Noah's Flood

Ancient Stories of Natural Cataclysm


NOAH - Russell Crowe


Noah, whose name means 'rest' or 'comfort,' is the only person in the Hebrew Bible called "a righteous man." Hero of the biblical flood story, he follows all of the commands of God in Genesis 6-9. He saves his family and all the animals on an ark of divine design. Once the flood is over, Noah offers a sacrifice, receives the first law code, plants a vineyard, gets drunk, passes out naked, and curses/blesses his sons. 

HAM - Logan Lerman


Ham is Noah's second son. Like his two brothers, Ham is the progenitor of a region of the known biblical world, listed as Africa and Canaan (Gen 10:6). In Genesis 9:20-27, Ham dishonors Noah, his naked drunk father, although the text is not clear about the nature of his crime. Noah curses Ham's line; his son Canaan is destined to serve Shem.


Video interview with Digital Spy

ILA - Emma Watson


Ila is not in the Genesis story. See "Ila on the Ark?: Emma Watson in Noah Movie"

METHUSELAH - Anthony Hopkins


Known for living the longest in the Bible (969 years), Methuselah is said to have died right before the flood came. Noah's grandfather, Methuselah became an important advisor of his offspring. In the Genesis Apocryphon (1QapGen), 1 Enoch, and Jubilees, Methuselah acts for Noah as a mediator of Enoch's secrets about the flood.

SHEM - Douglas Booth


Shem is a big biblical deal. The oldest son of Noah, Shem is the progenitor of Near Eastern Semitic peoples. The Genesis geneaologies connect Shem to Abraham (Gen 11), so he is the ancestor of the Israelites. Shem receives Noah's best blessing in Gen 9:26 where the Israelite deity YHWH is called the "God of Shem." Rabbinic tradition about Shem is great fun (e.g., he was born circumcised!).

NAAMEH - Jennifer Connelly


In Jewish tradition, she is Noah's wife. Mentioned only in Genesis 4:22, "Naamah" is the sister of Tubal-Cain. From the geneaologies in Genesis, Naamah, Tubal-Cain, and Noah share several ancestors' names in common: their fathers are Lamech and they all have ancestors named Enoch. However, Noah's line (ch. 5) is distinct from Namaah and Tubal-Cain's (ch. 4).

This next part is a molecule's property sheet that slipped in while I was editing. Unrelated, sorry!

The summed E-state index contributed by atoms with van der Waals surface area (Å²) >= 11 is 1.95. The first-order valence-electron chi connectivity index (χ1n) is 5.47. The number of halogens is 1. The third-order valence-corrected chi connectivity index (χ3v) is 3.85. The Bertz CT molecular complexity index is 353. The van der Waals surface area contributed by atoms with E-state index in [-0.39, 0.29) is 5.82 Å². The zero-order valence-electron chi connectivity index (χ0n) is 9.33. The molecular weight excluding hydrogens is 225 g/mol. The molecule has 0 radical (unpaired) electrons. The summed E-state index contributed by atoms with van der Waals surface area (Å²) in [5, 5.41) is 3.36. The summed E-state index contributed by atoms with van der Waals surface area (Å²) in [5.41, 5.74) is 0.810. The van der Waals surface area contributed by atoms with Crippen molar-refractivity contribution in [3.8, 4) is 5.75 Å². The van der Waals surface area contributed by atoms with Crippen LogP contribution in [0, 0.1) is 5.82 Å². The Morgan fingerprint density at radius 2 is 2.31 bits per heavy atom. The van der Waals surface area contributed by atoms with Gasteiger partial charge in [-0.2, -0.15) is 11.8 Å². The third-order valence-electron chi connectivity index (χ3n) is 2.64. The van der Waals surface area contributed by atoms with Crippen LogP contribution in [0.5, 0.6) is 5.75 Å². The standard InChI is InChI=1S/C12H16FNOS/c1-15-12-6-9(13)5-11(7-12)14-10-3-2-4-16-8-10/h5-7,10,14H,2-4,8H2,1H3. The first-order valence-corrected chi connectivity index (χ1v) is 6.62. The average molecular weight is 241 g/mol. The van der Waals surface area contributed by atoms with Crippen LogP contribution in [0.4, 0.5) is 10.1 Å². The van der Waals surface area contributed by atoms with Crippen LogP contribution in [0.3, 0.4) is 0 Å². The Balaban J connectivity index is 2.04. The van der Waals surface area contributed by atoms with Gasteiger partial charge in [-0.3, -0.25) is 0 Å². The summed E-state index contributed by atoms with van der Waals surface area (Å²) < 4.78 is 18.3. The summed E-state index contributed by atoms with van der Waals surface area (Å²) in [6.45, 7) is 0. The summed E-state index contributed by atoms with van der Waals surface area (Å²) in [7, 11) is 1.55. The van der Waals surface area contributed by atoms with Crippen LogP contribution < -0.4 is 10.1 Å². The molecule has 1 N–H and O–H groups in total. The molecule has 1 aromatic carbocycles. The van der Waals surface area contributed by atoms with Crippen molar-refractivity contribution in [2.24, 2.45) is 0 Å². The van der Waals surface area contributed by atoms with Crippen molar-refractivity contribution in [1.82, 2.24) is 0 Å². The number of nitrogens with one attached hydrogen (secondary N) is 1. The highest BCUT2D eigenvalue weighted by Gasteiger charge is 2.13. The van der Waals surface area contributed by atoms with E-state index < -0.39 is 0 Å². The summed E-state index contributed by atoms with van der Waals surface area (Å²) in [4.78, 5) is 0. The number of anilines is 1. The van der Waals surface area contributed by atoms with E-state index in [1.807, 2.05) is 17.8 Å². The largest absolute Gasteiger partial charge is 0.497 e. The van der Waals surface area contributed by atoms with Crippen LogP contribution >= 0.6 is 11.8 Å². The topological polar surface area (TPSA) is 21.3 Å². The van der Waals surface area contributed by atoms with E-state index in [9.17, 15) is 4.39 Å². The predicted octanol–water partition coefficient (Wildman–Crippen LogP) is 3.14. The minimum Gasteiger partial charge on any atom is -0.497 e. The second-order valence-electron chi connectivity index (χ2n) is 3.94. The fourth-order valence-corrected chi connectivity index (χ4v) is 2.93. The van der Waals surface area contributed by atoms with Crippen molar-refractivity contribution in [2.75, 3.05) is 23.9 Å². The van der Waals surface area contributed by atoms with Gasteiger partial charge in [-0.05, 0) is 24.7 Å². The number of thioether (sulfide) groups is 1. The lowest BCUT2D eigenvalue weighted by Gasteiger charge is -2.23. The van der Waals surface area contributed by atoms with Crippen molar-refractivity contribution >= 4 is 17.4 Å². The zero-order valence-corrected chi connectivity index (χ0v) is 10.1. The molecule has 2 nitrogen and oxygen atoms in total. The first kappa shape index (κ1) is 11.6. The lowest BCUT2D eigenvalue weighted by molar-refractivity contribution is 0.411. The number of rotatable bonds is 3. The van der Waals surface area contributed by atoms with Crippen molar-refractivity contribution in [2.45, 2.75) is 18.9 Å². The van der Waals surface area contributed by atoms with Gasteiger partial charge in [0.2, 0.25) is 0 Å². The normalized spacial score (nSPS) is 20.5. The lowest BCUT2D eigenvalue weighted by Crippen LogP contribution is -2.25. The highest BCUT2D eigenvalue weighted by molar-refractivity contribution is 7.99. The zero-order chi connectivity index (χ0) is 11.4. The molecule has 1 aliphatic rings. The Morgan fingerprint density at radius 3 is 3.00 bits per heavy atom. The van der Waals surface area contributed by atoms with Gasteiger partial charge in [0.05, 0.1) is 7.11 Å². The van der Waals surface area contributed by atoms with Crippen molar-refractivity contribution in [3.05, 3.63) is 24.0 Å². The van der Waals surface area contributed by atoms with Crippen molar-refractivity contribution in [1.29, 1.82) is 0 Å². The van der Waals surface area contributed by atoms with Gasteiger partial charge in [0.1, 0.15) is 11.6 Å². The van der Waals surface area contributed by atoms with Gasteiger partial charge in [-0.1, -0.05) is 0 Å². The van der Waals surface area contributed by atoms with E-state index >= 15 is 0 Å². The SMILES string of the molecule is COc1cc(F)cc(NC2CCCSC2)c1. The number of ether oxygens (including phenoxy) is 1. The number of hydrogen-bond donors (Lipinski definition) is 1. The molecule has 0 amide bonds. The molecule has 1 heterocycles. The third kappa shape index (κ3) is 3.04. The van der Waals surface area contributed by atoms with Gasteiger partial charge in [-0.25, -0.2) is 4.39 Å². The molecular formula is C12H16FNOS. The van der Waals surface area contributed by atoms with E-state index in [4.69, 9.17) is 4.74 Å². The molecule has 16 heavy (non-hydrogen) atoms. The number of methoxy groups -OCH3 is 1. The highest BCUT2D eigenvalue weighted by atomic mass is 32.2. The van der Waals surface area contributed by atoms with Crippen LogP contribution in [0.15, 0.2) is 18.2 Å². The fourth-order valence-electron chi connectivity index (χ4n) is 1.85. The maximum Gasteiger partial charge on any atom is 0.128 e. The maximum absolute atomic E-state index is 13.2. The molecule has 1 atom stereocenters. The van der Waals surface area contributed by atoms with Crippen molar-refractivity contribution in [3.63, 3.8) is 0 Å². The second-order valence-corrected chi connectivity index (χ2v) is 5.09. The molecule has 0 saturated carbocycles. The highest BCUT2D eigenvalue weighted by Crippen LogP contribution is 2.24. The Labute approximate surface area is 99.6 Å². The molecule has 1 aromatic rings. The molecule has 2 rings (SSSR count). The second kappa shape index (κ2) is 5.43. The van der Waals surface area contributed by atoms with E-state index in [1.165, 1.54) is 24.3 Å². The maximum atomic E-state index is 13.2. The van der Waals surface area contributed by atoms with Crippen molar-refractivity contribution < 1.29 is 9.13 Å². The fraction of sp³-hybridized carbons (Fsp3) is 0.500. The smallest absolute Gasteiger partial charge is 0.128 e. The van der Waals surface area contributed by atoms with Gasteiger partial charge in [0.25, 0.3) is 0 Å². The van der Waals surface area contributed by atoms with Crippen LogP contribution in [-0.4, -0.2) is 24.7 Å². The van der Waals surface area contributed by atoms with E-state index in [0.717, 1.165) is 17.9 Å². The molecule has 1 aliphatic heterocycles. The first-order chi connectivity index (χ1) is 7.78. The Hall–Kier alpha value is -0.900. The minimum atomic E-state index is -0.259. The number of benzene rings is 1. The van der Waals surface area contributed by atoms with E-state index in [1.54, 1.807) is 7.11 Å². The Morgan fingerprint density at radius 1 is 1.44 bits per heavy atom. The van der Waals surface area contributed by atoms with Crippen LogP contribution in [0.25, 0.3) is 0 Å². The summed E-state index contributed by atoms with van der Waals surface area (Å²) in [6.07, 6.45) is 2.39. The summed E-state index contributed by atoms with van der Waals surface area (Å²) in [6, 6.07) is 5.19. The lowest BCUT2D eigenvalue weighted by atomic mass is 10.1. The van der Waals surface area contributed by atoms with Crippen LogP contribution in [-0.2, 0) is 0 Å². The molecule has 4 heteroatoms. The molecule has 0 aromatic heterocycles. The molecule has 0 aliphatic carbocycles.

Nick Nolte to voice the fallen angel Samayaza in Noah Movie
Nick Nolte to voice the fallen angel Samayaza in Noah Movie
Noah Movie 2014 Og Kevin Durand

SAMYAZA - Nick Nolte



Samyaza is one of the two main leaders of the fallen angels responsible for the corruption that motivates God to flood the earth. Sometimes known as Watchers, sons of God, or Nephilim (lit. 'fallen ones'), the fallen angels appear in numerous post-biblical stories. In 1 Enoch, Samyaza leads a gang of angels to have sex with human women, producing menacing giants who wreak havoc on the earth. Genesis 6:1-4 implies, but does not outright state that the heroic giant offspring of the sons of God and human women corrupted the earth. However, Samyaza is not mentioned in Genesis. His co-leader in 1 Enoch, Azael, teaches humans forbidden sacred knowledge which also direclty leads to corruption. 


In another extra-biblical book, Jubilees, the Watchers/fallen angels initially intend to teach justice to humans. Unfortunately, their desire flares up, and they have sex with human women producing wickedness on earth. Jubilees does not list any specific names for the Watchers, except for Mastema, who in any case, combines the qualities of Samyaza and Azael.     

TUBAL-CAIN - Ray Winstone


Tubal-Cain, mentioned only in Gen 4:22, is Naamah's brother. He is associated with metal-work.


He comes from a line of murderers and men alienated from the land. Cain, his ancestor, killed Abel and was cursed to wander forever unable to bring fruit from the ground. Lamech, his father, kills both a man and a boy for rather impulsive reasons. Both ancestors benefit from unexpected divine protection: anyone who kills Cain or Lamech will receive respectively, seven or seventy-seven times the divine vengeance.


Some Jewish and early Hellenistic traditions associate Tubal-Cain's metal-work with implements of war and murder weapons.

OG - Kevin Durand


References to Og are scattered about the Hebrew Bible. He is everywhere known as a gigantic and powerful king, whose defeat is a powerful mark of Israelite triumph. Just for some perspective, his bed is enormous measuring roughly 4 meters (Deut 3:11). While the Bible does not connect Og to the flood story, Jewish tradition does in a colorful variety of ways. In one story, Og is so tall that the flood only reaches his ankles. In a later Jewish legend, Og rides out the flood by climbing the back of the unicorn, who was also enormous and had to be tied to the side of the ark.  See Rainbows and Unicorns.


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